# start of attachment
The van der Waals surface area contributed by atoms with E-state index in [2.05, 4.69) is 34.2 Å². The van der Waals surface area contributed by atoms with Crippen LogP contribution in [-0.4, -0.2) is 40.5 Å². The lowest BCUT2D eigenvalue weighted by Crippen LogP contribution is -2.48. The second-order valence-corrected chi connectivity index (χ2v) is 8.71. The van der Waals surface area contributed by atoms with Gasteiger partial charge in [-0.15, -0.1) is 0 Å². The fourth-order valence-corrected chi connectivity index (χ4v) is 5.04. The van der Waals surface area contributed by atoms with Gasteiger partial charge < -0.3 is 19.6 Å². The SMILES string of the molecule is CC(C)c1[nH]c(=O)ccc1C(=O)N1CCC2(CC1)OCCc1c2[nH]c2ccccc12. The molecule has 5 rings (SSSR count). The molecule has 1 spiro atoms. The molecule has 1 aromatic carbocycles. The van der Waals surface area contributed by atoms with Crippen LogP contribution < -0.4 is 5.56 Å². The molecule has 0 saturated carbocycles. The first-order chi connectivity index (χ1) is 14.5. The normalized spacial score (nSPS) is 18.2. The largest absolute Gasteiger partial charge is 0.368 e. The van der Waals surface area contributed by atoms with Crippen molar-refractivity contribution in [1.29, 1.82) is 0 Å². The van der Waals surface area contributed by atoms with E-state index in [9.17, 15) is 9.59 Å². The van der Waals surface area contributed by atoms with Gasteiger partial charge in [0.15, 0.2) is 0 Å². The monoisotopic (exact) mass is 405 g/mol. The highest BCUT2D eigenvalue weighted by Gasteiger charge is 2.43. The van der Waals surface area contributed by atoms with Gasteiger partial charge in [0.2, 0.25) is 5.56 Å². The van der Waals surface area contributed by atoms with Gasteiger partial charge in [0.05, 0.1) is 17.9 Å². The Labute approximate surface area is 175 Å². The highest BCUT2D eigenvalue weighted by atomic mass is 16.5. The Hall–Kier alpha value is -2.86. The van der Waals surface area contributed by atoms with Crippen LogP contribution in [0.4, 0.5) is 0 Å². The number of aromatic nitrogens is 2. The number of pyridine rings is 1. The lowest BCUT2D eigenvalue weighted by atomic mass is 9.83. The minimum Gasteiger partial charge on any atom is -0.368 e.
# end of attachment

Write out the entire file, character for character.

The van der Waals surface area contributed by atoms with E-state index in [2.05, 4.69) is 34.2 Å². The van der Waals surface area contributed by atoms with Crippen LogP contribution in [-0.4, -0.2) is 40.5 Å². The lowest BCUT2D eigenvalue weighted by Crippen LogP contribution is -2.48. The second-order valence-corrected chi connectivity index (χ2v) is 8.71. The van der Waals surface area contributed by atoms with Gasteiger partial charge in [-0.15, -0.1) is 0 Å². The fourth-order valence-corrected chi connectivity index (χ4v) is 5.04. The van der Waals surface area contributed by atoms with Gasteiger partial charge < -0.3 is 19.6 Å². The SMILES string of the molecule is CC(C)c1[nH]c(=O)ccc1C(=O)N1CCC2(CC1)OCCc1c2[nH]c2ccccc12. The molecule has 5 rings (SSSR count). The molecule has 1 spiro atoms. The molecule has 1 aromatic carbocycles. The van der Waals surface area contributed by atoms with Crippen LogP contribution < -0.4 is 5.56 Å². The molecule has 0 saturated carbocycles. The first-order chi connectivity index (χ1) is 14.5. The normalized spacial score (nSPS) is 18.2. The largest absolute Gasteiger partial charge is 0.368 e. The van der Waals surface area contributed by atoms with Crippen molar-refractivity contribution in [1.29, 1.82) is 0 Å². The van der Waals surface area contributed by atoms with E-state index in [9.17, 15) is 9.59 Å². The van der Waals surface area contributed by atoms with Gasteiger partial charge in [0.15, 0.2) is 0 Å². The monoisotopic (exact) mass is 405 g/mol. The highest BCUT2D eigenvalue weighted by Gasteiger charge is 2.43. The van der Waals surface area contributed by atoms with Gasteiger partial charge in [0.2, 0.25) is 5.56 Å². The van der Waals surface area contributed by atoms with Gasteiger partial charge in [0.05, 0.1) is 17.9 Å². The Labute approximate surface area is 175 Å². The highest BCUT2D eigenvalue weighted by atomic mass is 16.5. The Hall–Kier alpha value is -2.86. The van der Waals surface area contributed by atoms with Crippen LogP contribution in [0.4, 0.5) is 0 Å². The number of aromatic nitrogens is 2. The number of pyridine rings is 1. The lowest BCUT2D eigenvalue weighted by atomic mass is 9.83. The minimum Gasteiger partial charge on any atom is -0.368 e.